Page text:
Buffington worked as an auto mechanic. He spent May 28, 1981, the day of Ms. Clardy's murder, working on a customer's car outside of building U at the Cherry Hill Apartments, Buffington's residence at that time and the site of the Clardy murder. He first discovered that someone had been murdered in the apartments on May 29, the day after the murder, when he saw a large number of policemen and a fire truck in the parking lot outside of building U. He gave his business card to one of the policemen and told the policeman that he had been in the parking lot most of the previous day.
The DeKalb County police interviewed Buffington later that day. He generally described the events that he had observed in the parking lot the previous day. That evening, Buffington went to the police station for further interviews, and to view photographic arrays.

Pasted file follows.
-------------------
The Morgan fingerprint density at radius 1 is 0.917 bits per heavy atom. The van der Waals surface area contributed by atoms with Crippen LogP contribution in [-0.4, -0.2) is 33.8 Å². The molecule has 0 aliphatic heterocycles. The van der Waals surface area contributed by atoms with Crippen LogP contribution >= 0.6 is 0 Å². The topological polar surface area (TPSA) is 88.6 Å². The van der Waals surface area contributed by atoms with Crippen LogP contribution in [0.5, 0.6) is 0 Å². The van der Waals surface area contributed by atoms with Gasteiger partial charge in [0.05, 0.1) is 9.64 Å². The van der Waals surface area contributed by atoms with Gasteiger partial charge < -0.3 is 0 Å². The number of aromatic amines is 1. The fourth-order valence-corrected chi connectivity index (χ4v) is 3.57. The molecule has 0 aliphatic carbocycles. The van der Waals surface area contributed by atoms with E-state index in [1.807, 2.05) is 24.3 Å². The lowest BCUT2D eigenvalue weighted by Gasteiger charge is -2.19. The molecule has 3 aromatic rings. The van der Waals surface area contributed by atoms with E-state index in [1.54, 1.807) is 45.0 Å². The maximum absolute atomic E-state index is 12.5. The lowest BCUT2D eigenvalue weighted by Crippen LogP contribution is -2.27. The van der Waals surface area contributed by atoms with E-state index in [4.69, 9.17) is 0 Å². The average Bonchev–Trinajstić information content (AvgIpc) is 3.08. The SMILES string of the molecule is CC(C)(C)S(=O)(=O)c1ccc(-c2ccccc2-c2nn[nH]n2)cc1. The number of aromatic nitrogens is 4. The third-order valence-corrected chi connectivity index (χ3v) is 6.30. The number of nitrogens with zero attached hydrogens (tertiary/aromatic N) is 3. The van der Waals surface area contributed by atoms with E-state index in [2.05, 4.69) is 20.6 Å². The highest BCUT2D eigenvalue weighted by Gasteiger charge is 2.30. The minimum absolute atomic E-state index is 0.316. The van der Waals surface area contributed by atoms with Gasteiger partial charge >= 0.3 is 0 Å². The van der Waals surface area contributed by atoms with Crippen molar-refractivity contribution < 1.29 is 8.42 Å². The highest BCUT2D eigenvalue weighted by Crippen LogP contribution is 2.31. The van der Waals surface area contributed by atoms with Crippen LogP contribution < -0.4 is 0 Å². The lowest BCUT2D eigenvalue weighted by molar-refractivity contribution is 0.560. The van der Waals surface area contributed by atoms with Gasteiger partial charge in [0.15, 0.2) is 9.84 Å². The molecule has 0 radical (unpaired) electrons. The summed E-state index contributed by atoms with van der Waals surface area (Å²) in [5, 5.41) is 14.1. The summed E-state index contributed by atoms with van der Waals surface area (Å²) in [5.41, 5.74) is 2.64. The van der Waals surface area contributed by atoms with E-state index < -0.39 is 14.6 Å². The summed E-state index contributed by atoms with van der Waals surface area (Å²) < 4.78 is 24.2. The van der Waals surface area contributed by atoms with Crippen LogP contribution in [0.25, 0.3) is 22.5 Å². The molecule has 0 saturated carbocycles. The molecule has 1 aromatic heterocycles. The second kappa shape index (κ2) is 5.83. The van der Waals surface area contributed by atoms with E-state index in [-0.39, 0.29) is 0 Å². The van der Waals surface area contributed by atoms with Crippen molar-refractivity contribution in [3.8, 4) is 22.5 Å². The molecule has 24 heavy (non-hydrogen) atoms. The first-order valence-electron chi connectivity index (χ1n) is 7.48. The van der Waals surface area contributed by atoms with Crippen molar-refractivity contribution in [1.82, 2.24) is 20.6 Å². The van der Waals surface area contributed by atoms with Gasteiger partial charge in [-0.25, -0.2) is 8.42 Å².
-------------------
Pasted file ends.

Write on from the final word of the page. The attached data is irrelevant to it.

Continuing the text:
His first signed statement, made at 8:45 p.m. on May 29, contained his description of a number of cars that he had seen in the apartment parking lot on May 28. The last sentence of the statement reads, "I vaguely remember a car coming, vehicle # 7, about 3:30-4:00 PM but nothing specific."
His second signed statement, delivered shortly after midnight on the morning of May 30, described a meeting around 4:00 or 4:30 on May 28 between a man and a woman in the apartment parking lot. The woman, "a lady dressed as a [neat] business woman, was approached by a white male, about thirty years old, who had arrived at the parking lot in a small white car, "proba[b]ly a convertible," which was driven by another white male of approximately the same age. The man and the woman walked around a corner together. Shortly thereafter, the man trotted back around the corner, jumped in the passenger seat of the car, and was driven away.